The grade II listed building was part of a redevelopment scheme which was to include new housing. This site had an interesting history having been a Napoleonic prisoner of war camp in the late 18th century, a workhouse during the 1800s and later converted into an NHS hospital site in 1946. H+R were instructed to investigate the floor structures for constructional techniques utilised and to assess timber for decay state and vulnerability to decay using specialist techniques. Cost-effective remedial works were provided with a view to discharging relevant NHBC building warranty conditions.
The building had a history of water penetration, especially at internal valley gutters where potential blockages in the rainwater drainage system would tend to flood the interiors. Water penetration at valleys had recently increased dramatically following the theft of leadwork leading to chronic water ingress, and sustained conditions for damp and decay to timber structures, especially those timbers embedded in masonry. At time of survey, demolition works including stripping of roof finishes had begun. This had allowed uncontrolled water penetration into the structure which was resulting in, raised timber moisture contents and water ponding on floors in localised areas.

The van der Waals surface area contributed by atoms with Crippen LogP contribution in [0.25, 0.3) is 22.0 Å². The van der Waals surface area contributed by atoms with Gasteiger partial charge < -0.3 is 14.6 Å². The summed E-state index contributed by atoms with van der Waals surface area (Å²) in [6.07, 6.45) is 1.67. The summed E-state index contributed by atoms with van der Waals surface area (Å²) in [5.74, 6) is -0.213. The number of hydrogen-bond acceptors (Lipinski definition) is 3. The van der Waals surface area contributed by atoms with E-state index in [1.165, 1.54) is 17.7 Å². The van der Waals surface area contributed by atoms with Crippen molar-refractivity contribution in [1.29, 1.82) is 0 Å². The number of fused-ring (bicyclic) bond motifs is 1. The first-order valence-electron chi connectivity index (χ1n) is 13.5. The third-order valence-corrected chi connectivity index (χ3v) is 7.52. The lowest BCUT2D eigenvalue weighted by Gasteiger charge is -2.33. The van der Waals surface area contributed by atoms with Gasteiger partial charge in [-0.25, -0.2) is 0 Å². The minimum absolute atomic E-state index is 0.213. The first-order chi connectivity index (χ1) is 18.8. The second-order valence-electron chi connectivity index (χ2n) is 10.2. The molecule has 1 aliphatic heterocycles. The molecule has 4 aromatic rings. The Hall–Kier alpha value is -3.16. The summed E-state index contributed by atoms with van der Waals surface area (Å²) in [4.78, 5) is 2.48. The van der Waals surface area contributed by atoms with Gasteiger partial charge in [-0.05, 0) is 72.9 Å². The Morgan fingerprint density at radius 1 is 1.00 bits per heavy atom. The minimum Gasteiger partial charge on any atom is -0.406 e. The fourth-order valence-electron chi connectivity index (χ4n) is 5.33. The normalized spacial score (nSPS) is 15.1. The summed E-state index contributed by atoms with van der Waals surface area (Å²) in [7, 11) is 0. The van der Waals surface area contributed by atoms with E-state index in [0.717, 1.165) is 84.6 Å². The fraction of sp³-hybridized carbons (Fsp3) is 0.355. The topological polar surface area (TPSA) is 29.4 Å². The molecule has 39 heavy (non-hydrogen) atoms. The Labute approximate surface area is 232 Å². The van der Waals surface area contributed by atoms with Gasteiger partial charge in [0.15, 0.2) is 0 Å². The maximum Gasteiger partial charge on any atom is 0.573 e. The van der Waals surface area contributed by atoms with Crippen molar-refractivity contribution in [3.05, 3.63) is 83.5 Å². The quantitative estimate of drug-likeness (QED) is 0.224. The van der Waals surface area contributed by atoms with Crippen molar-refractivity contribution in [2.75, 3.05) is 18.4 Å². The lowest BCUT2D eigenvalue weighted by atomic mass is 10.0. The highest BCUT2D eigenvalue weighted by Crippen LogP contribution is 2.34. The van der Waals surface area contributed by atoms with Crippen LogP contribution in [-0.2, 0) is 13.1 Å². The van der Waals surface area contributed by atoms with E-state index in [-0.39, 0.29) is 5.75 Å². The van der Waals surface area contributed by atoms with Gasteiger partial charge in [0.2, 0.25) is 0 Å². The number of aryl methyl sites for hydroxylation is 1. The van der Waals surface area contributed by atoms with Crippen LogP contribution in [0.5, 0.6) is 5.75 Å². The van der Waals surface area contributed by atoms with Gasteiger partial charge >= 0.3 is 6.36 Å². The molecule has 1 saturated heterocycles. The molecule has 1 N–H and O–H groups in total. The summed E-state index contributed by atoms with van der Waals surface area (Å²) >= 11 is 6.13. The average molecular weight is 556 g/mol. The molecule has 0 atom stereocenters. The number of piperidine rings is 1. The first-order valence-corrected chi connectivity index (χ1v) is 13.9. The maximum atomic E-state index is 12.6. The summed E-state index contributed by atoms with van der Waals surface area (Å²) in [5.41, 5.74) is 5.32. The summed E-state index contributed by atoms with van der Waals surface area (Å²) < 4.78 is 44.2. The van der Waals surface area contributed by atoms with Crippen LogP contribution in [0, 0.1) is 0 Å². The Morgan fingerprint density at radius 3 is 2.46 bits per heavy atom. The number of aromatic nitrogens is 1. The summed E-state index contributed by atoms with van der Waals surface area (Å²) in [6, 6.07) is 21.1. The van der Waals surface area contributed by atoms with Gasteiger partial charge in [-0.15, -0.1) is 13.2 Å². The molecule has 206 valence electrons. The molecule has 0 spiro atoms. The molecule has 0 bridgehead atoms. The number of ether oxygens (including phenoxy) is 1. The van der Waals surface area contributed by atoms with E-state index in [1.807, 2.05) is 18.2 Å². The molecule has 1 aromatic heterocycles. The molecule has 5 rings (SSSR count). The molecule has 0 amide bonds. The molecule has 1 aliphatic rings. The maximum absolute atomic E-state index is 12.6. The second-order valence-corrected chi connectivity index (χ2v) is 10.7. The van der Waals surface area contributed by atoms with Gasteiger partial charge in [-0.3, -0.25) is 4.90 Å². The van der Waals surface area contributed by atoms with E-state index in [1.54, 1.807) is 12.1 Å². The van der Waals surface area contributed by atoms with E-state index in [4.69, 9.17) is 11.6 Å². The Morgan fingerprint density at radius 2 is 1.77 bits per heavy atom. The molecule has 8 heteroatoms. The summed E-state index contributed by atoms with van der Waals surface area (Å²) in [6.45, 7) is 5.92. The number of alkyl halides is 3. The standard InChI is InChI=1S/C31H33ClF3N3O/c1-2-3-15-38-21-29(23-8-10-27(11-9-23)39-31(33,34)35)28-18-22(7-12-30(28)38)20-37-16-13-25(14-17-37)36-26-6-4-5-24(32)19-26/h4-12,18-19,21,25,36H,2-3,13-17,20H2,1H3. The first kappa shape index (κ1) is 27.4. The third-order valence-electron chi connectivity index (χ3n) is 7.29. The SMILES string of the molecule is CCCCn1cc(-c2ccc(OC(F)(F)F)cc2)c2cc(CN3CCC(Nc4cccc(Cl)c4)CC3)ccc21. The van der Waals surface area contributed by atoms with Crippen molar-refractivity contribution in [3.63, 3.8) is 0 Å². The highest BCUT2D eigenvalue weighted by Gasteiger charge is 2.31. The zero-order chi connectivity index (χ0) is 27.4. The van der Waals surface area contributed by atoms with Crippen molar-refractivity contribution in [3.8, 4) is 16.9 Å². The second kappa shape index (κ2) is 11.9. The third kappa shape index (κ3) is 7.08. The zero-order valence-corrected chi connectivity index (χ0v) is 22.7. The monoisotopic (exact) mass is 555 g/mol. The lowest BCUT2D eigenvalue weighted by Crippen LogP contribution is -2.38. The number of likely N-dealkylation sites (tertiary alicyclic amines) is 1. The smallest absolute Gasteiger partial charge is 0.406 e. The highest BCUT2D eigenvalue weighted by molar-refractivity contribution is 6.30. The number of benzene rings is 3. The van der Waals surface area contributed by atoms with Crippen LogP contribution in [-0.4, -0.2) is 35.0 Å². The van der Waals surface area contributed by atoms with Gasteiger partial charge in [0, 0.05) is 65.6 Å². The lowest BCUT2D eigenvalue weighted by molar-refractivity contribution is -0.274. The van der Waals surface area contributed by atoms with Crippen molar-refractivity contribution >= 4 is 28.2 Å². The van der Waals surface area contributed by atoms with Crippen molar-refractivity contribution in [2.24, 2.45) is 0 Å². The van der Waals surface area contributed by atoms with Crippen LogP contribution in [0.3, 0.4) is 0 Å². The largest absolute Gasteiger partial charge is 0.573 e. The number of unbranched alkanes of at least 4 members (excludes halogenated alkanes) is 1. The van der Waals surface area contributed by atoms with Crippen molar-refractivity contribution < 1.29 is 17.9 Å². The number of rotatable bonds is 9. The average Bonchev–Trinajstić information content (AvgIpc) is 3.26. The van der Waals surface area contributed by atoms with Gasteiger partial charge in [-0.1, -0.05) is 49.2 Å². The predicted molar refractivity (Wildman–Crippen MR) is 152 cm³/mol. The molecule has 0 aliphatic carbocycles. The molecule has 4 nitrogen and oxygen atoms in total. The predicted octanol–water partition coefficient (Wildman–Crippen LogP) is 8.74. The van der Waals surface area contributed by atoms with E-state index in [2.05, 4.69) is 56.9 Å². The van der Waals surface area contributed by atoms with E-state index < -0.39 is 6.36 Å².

Decay detection drilling was used to check built-in joist and beam bearing ends, and also condition of the embedded plate for structural integrity. Moisture content deep within timbers was measured by probing with resistance-based extended probe meters. This showed moisture contents of 6 to 14 per cent in the majority of areas which was too dry to sustain timber decay. Generally, the historic softwood joists were found to be in good condition and free of structurally significant decay.
On visual inspection, and by deep detection drilling, there were only very localised signs of historic beetle damage which were assessed as not structurally significant as the damage was to sapwood bands only. Localised areas of damp and decay were identified where joists and plates were in contact with damp affected and dry rot infected brickwork. These embedded timbers were structurally decayed or remained very vulnerable to further infection and decay during and after refurbishment unless adequate remedial measures are taken to address water penetration and dry the damp masonry. All defective or decayed timbers were sprayed with water-soluble red paint for quick and effective identification.
How we solved the problem:
We provided detailed recommendations for repair, conservation and remedial specifications so as to prevent further decay. This included isolating timber elements from damp or potentially damp and dry rot infected masonry via the use of continuous damp-proof material, through-ventilated air gaps or joist hangers. No chemical remedial timber treatments were necessary and no wall irrigations or injection of chemical damp-proof course materials were required. Timber elements which were free from decay at time of survey, were able to be retained subject to checks prior to close-up, to snag for latent water penetration issues which may occur during the works. The maximum retention of historically important material was required by the planning and conservation authorities.